Amazon.com has promised to make a paid app free every day in the Amazon Appstore, and today’s app is Diet Assistant Pro.
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Diet Assistant Pro is priced at $1.90 in the Android Market, and is normally priced at $1.94 in the Amazon Appstore. As we noted previously, prices sometimes differ between the two stores.
Diet Assistant Pro is described as follows:
Eating nutritious foods isn’t just a choice, but a commitment to your health and happiness. Personal Dietitian Pro is a simple resource that will assist you while choosing, implementing, and monitoring your diet. Offering a number of diet plans, you choose the diet that best fits your needs and personal profile. Choose from nearly 20 plans focusing on purifying, low GI, pescetarian, vegetarian, high protein, and just plain healthy.
Choose a diet, and the Personal Dietitian Pro will generate a weekly menu adhering to your dietary request. From the main menu you have access to your diet, available diet plans, chart, and your profile. You can update your details from your personal profile, such as food preference, gender, and goal weight. You also have access to the weight entries, which contain useful information about your progress and display the results in a chart.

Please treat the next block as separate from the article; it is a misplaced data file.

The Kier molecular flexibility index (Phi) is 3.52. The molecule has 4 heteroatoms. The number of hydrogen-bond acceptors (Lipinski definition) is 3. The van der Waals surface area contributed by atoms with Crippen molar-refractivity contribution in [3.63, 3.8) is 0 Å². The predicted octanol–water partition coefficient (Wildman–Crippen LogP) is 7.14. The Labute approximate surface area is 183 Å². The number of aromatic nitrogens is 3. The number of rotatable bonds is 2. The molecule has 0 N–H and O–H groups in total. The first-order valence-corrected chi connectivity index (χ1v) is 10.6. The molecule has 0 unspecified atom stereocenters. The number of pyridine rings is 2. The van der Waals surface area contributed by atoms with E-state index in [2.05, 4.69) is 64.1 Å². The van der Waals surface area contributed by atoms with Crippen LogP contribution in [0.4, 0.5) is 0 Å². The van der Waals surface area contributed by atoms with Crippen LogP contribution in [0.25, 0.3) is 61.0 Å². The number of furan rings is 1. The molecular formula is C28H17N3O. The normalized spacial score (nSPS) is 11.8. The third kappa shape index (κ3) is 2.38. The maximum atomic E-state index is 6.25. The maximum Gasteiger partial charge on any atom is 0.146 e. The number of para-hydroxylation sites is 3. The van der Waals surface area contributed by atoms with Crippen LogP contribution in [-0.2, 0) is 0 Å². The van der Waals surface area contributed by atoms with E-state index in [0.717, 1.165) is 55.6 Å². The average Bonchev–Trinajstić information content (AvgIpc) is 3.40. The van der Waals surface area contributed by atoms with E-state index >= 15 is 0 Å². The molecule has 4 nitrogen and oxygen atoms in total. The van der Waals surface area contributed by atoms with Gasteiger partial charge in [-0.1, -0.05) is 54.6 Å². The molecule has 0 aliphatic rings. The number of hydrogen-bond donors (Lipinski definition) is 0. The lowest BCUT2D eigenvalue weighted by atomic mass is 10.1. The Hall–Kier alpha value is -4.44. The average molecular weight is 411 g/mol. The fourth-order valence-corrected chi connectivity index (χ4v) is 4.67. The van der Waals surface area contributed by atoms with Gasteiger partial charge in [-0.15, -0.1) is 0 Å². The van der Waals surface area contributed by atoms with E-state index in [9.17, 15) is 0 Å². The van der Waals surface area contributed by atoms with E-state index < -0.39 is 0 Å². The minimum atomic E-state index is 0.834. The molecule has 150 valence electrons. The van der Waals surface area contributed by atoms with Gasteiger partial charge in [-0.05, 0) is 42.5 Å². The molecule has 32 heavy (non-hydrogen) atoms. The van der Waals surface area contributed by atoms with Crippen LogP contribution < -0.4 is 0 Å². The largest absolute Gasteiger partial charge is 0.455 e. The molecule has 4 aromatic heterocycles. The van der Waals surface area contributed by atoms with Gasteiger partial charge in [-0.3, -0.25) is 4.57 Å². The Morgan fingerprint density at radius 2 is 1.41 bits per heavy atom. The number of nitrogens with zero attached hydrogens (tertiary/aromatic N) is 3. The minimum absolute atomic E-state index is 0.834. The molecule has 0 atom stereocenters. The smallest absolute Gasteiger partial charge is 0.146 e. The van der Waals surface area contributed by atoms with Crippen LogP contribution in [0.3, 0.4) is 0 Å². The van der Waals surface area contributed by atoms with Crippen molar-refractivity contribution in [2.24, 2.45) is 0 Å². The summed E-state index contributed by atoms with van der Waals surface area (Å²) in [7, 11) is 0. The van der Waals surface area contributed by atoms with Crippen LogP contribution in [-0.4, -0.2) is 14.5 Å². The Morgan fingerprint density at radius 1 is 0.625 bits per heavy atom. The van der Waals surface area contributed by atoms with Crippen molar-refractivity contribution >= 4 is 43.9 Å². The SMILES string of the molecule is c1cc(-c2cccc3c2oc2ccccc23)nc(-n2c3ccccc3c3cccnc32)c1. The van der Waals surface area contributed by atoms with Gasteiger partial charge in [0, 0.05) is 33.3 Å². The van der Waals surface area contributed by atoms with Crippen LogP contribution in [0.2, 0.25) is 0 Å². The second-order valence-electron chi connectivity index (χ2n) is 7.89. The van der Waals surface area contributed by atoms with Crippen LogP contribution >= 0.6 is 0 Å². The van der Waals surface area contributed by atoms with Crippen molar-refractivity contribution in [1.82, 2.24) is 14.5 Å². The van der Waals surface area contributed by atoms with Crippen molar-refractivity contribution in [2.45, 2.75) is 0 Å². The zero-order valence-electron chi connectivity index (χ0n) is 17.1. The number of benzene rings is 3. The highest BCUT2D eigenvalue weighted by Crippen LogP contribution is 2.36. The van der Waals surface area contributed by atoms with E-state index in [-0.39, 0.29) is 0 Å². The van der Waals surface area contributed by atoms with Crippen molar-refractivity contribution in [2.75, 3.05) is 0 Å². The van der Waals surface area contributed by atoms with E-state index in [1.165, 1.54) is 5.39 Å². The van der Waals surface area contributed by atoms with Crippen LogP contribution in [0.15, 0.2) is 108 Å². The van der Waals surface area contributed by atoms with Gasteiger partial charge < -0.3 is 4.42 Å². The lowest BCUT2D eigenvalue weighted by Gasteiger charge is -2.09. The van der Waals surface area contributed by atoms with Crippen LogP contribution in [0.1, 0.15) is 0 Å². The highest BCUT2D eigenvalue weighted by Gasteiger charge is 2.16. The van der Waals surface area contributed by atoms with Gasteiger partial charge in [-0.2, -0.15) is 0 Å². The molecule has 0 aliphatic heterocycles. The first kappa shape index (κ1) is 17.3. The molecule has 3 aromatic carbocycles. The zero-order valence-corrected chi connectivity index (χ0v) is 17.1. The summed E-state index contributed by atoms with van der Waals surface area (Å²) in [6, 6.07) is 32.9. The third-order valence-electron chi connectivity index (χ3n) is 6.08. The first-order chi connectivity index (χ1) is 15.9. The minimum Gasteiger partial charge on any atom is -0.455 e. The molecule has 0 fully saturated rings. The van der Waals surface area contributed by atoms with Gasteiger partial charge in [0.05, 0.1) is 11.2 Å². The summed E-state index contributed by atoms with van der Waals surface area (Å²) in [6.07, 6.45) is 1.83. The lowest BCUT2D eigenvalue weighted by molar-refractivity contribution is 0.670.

Personal Dietitian Pro (sic) Features
- Generates weekly menu of healthy foods and combinations
- Provides nutrition facts
- Tracks weight progress
- Calculates your BMI (body mass index)
- Contains a wide variety of diet plans to suit your needs
- Creates a weight chart for simple monitoring
- Offers diet and weight loss tips
- Restores/backs up data
Diet Assistant Pro has a 4.3-star rating in the Android Market, and a 3.5-star rating in the Amazon Appstore.
In the Amazon Appstore, some of the low ratings are because the app defaults to metric. However, that’s easily changed to pounds and inches. Others say they can’t do that because there’s no menu button on tablets.
Uh, we think those folks haven’t used their tablets very often; there is indeed a menu button on tablets. You just aren’t use to its position, perhaps. Some even have hardware buttons (like the Lenovo ThinkPad Tablet).
There is also a free, ad-supported version of the app which has been downloaded in the 500,000 – 1,000,000 range tier at the Android Market, and that version has a 4.3 rating.
Those who are considering “buying” a Free Amazon Appstore app might want to consider what it means to developers.
Amazon.com opened up the Appstore despite a lawsuit by Apple, which has previously trademarked the term “App Store.” Microsoft has filed an appeal against that trademark, saying the term is too generic. Amazon.com has responded to the lawsuit in the same manner.